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John DiStaso's Granite Status: Many political heavy-hitters headed to NH
"Since the days of Eisenhower, we have been the party of national security and also of homeland security," said King, who wants to keep it that way.
"The Boston Police Department does a great job, but the FBI didn't share information with them, and the FBI, when told about the older brother possibly being a radical, never talked to anybody in the mosques because of some guideline not allowing them to go into a religious institution."
He said he supports the NSA monitoring made public by Snowden, whom he considers a "traitor." The program is not abusive of Americans' privacy, he said.
"I don't mean this in a pandering way," said King, "but people in New Hampshire probably pay more attention earlier to these races than other people in the country because they know they are going to be invaded by so many over the next few years and they're used to it."
SUMMER residents Mitt Romney, Scott Brown and Debbie Wasserman Schultz are also in Granite State mode. On Tuesday, Romney will host a fundraiser for the state Republican Party at the home of a Lake Winnipesaukee neighbor in Wolfeboro.
On Thursday, Democratic National Committeewoman Wasserman Schultz, also a lakeside dweller, will be at a reception at party headquarters in Concord.
Brown plans another visit on Sept. 30 to speak at a Hampstead Republican Committee fundraiser at the Granite Rose. Since Brown has a summer home in Rye, it's not a tough drive.
WHEN IT COMES to private fundraisers, staying mum on who and how much is a bipartisan practice.
Last week, we asked Shaheen's camp who attended and how much was raised at her July 15 fundraiser.
That was the one she owned up to attending in New York City four days after missing a key meeting of the full U.S. Senate on the filibuster controversy.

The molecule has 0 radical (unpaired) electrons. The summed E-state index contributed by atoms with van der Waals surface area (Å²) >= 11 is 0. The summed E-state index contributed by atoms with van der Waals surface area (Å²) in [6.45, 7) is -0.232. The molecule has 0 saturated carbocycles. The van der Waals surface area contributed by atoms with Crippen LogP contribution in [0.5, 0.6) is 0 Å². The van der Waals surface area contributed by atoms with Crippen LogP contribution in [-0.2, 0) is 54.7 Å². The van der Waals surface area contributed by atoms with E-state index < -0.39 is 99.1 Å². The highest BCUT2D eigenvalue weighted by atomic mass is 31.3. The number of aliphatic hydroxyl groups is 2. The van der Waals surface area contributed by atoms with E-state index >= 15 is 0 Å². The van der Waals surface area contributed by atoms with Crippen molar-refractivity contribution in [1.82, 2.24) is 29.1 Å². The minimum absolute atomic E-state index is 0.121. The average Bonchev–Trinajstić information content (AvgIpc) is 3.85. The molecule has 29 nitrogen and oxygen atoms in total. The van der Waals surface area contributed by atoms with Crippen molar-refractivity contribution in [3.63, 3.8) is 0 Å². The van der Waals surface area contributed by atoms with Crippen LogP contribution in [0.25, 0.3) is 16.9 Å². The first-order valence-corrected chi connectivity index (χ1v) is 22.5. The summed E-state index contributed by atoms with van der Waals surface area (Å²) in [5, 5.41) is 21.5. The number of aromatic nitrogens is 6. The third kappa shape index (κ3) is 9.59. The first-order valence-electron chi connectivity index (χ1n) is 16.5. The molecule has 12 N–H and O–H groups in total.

In the meantime?
"It was a private event with Sen. Shaheen's supporters, and all contributions will be listed on our FEC report and fully available to the public," said a spokesman.
We asked party Chairman Jennifer Horn and received this non-response:
"We are grateful to Sen. Ayotte for hosting this event and helping us raise the resources we need to compete with the Democrats. The event exceeded our expectations, raised several thousand dollars for the party and was a tremendous success."
POLL ROUNDUP. A brief look at recent polling by the University of New Hampshire Survey Center for WMUR:
. Surveying 516 Granite Staters July 18-26, the idea of showing a government-issued ID in order to vote was favored by 65 percent, including 85 percent of self-identified Republicans, 76 percent of independents and 42 percent of Democrats. Just 26 percent said such an ID should not be required.
. Sen. Shaheen: favorable 53 percent (down from 59 percent in April); unfavorable 23 percent.
. Potential challenger Jeb Bradley, the former U.S. Representative and current state Senate majority leader, favorable 29 percent, unfavorable 19 percent, while 46 percent did not know enough about him to say.
. Sen. Ayotte's approval rating is 41 percent (down from 50 percent in April); 32 percent have an unfavorable opinion of her.
. Likely Republican challenger and former Rep. Frank Guinta has a 27 percent favorable and an unfavorable of 36 percent.
. Potential Kuster Republican challenger Bill O'Brien, the former New Hampshire House speaker, has a 22 percent favorable, a 25 percent unfavorable and a lot who don't know him.
John DiStaso is senior political reporter of the New Hampshire Union Leader and New Hampshire Sunday News. He can be reached at firstname.lastname@example.org. Follow him on Twitter: @jdistaso.
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